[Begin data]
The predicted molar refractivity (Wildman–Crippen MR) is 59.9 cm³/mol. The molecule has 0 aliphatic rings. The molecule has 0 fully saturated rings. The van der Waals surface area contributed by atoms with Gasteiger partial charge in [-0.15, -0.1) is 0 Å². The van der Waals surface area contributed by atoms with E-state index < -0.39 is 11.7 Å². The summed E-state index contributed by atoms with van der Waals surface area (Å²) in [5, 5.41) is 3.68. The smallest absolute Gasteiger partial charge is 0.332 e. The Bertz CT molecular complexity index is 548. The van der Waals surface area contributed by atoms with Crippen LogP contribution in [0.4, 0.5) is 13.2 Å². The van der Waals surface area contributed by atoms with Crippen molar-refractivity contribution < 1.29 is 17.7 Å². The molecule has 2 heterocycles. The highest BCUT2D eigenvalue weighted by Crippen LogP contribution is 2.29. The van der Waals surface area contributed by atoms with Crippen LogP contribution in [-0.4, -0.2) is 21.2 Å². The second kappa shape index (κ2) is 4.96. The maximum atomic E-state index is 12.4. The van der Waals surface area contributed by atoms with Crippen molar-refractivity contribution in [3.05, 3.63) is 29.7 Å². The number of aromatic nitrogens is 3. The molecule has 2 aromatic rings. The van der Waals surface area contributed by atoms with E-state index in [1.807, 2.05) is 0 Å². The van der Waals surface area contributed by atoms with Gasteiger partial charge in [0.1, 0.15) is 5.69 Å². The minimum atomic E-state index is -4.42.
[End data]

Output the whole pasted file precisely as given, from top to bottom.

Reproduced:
The predicted molar refractivity (Wildman–Crippen MR) is 59.9 cm³/mol. The molecule has 0 aliphatic rings. The molecule has 0 fully saturated rings. The van der Waals surface area contributed by atoms with Gasteiger partial charge in [-0.15, -0.1) is 0 Å². The van der Waals surface area contributed by atoms with E-state index < -0.39 is 11.7 Å². The summed E-state index contributed by atoms with van der Waals surface area (Å²) in [5, 5.41) is 3.68. The smallest absolute Gasteiger partial charge is 0.332 e. The Bertz CT molecular complexity index is 548. The van der Waals surface area contributed by atoms with Crippen LogP contribution in [0.4, 0.5) is 13.2 Å². The van der Waals surface area contributed by atoms with Crippen molar-refractivity contribution < 1.29 is 17.7 Å². The molecule has 2 heterocycles. The highest BCUT2D eigenvalue weighted by Crippen LogP contribution is 2.29. The van der Waals surface area contributed by atoms with Crippen LogP contribution in [-0.4, -0.2) is 21.2 Å². The second kappa shape index (κ2) is 4.96. The maximum atomic E-state index is 12.4. The van der Waals surface area contributed by atoms with Crippen molar-refractivity contribution in [3.05, 3.63) is 29.7 Å². The number of aromatic nitrogens is 3. The molecule has 2 aromatic rings. The van der Waals surface area contributed by atoms with E-state index in [1.807, 2.05) is 0 Å². The van der Waals surface area contributed by atoms with Gasteiger partial charge in [0.1, 0.15) is 5.69 Å². The minimum atomic E-state index is -4.42.